Early last year, Jeb Bush had a small gathering at the Biltmore in Coral Gables for a very private, serious chat about running for president in 2016. One of his top advisers, Mike Murphy, was a tad surprised to run into someone he knew as he waited for cab to leave go to the airport.
The meeting was described as the first of its kind. An exploratory moment. Bush was "80 percent" against running. After nine months of reflection, and very careful planning for a major campaign rollout, Bush was 100 percent in.
But should Bush stay in - or should he step aside for Marco Rubio?
Bush has not been in a Republican primary since 1994. Bush was 41. He ran against three candidates - all of whom had years in elected office. Bush had not spent a day as an elected official.
In the general election he ran against the late Democrat Lawton Chiles, who was 64. Bush lost. Four years later the Bush machine cleared the Republican decks for him. The then-45 year old Bush defeated Democrat Buddy MacKay who was 65.
In each of those races, one of Bush's themes was that it was time for a new generation. It was time for those 60-something guys to take their stale ideas into retirement. Bush would be fresh, new, invigorating, and ready to take Florida into a new direction.
Bush is 62. Most of his campaign has been a rehash of the same ideas he was talking about in 1994. So far, the Bush of that era seems to be missing in this campaign. In 1994, there was energy. In 2015, there is a sense of entitlement.
In 1994, Republicans were excited about Bush's potential. Even though he lost, they never lost faith. His victory in 1998, stirred the GOP. It would begin the next two decades of GOP dominance in Tallahassee.
Whether you agreed or disagreed with Bush's ideas, he was always suited up, ready to play. Politics for him was a full-contact sport but his mission was to remake Florida.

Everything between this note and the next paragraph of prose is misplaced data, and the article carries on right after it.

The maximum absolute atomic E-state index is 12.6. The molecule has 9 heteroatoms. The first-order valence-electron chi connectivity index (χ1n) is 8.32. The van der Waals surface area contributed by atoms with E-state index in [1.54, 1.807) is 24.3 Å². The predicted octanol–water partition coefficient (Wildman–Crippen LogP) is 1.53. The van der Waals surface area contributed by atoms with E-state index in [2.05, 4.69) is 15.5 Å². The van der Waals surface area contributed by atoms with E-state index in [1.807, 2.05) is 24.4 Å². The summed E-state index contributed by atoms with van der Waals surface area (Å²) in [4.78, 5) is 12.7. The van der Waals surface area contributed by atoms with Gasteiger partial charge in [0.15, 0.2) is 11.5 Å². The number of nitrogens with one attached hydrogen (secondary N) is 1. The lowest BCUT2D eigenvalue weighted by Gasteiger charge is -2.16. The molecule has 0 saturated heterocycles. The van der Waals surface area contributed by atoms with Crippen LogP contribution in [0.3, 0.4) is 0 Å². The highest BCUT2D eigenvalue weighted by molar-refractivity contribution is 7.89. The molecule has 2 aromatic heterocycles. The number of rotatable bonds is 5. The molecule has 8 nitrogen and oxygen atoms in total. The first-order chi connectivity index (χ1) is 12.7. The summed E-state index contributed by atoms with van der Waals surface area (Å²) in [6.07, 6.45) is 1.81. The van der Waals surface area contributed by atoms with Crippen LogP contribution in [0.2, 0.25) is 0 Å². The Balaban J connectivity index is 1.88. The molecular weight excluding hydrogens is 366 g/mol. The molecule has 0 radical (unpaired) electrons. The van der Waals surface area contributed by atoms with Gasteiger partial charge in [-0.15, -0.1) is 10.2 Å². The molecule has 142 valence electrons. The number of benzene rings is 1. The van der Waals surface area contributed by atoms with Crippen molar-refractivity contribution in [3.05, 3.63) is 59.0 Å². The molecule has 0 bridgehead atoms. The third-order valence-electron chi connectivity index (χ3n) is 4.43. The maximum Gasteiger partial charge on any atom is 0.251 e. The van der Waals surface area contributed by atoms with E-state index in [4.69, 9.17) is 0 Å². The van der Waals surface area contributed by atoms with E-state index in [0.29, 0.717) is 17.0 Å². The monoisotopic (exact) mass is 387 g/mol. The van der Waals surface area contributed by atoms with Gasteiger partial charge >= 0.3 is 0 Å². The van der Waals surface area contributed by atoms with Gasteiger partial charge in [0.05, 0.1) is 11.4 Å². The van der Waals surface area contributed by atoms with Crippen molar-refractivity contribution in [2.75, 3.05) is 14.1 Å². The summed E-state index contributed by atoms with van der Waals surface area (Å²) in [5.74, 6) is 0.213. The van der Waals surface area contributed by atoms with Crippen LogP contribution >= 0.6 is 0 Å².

It has been 13 years since Bush last was on a ballot. It has been 21 years since he last had a serious opponent.
There is a sense of outrage among Bush lovers at the very idea that Rubio would dare to challenge Bush for the presidential nomination. "The Bush people are freaking out," said one former Bush supporter who now backs Rubio but still fears Bushites enough to worry about being named.
Describing a 30-minute, private conversation last week with Rubio, this Republican said, "Marco Rubio is determined. There was no fear or hesitation in his voice."
One thing Florida Republicans have learned about Jeb Bush and his followers is that you are either with him or against him. If you are against him, they are done with you.
With the stakes this high, Floridians supporting Rubio will forever be banished from Bush world.
Rubio at 43, is very much the Jeb Bush of the 1990s. Rubio represents something new for the GOP - for better or worse. And the very fact that he is willing to take on Bush in Florida may say far more about Bush than it does Rubio.
Could it be that Rubio believes Bush's Florida support - untested since 2002 - is at best fragile. That if Rubio does well in Iowa, New Hampshire, South Carolina and Nevada, he has a reasonable shot at winning Florida?
Does Rubio's willingness to take on Bush in Florida send signals to other 2016 candidates that they may have less to fear from Bush than they may have believed?
Is Rubio the GOP's future? Is Bush just in the way?
This is going to be ugly. The Bush team will soon begin ripping Rubio apart. He is now the enemy.
And nothing would be more devastating to Bush than to lose the nomination. He cannot be the Bush who failed. Unlike his father there will be no second chance. This is it for Jeb.
Should he step aside for Rubio?
Perhaps. But Bush simply can't do it now even if he wanted to.